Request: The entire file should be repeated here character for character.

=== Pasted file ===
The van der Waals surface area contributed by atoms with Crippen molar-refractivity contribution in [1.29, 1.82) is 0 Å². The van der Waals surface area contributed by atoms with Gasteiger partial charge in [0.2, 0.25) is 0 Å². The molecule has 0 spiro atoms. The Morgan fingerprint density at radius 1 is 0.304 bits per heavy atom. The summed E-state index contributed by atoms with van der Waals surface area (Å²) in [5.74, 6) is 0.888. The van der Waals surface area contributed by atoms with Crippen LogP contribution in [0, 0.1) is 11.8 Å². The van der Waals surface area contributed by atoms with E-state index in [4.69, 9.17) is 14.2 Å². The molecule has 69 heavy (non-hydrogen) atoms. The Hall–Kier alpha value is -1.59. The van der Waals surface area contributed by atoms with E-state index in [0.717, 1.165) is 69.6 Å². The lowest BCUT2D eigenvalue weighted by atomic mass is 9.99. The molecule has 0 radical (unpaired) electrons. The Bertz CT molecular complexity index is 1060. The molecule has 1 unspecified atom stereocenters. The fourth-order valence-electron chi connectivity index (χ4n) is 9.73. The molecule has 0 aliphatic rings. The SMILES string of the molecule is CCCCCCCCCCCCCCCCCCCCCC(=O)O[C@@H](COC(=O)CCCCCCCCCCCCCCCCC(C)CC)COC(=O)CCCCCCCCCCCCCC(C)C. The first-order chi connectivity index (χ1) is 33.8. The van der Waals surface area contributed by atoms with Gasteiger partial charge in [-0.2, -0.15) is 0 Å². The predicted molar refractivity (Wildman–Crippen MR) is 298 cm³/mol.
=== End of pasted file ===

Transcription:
The van der Waals surface area contributed by atoms with Crippen molar-refractivity contribution in [1.29, 1.82) is 0 Å². The van der Waals surface area contributed by atoms with Gasteiger partial charge in [0.2, 0.25) is 0 Å². The molecule has 0 spiro atoms. The Morgan fingerprint density at radius 1 is 0.304 bits per heavy atom. The summed E-state index contributed by atoms with van der Waals surface area (Å²) in [5.74, 6) is 0.888. The van der Waals surface area contributed by atoms with Crippen LogP contribution in [0, 0.1) is 11.8 Å². The van der Waals surface area contributed by atoms with E-state index in [4.69, 9.17) is 14.2 Å². The molecule has 69 heavy (non-hydrogen) atoms. The Hall–Kier alpha value is -1.59. The van der Waals surface area contributed by atoms with E-state index in [0.717, 1.165) is 69.6 Å². The lowest BCUT2D eigenvalue weighted by atomic mass is 9.99. The molecule has 0 radical (unpaired) electrons. The Bertz CT molecular complexity index is 1060. The molecule has 1 unspecified atom stereocenters. The fourth-order valence-electron chi connectivity index (χ4n) is 9.73. The molecule has 0 aliphatic rings. The SMILES string of the molecule is CCCCCCCCCCCCCCCCCCCCCC(=O)O[C@@H](COC(=O)CCCCCCCCCCCCCCCCC(C)CC)COC(=O)CCCCCCCCCCCCCC(C)C. The first-order chi connectivity index (χ1) is 33.8. The van der Waals surface area contributed by atoms with Gasteiger partial charge in [-0.2, -0.15) is 0 Å². The predicted molar refractivity (Wildman–Crippen MR) is 298 cm³/mol.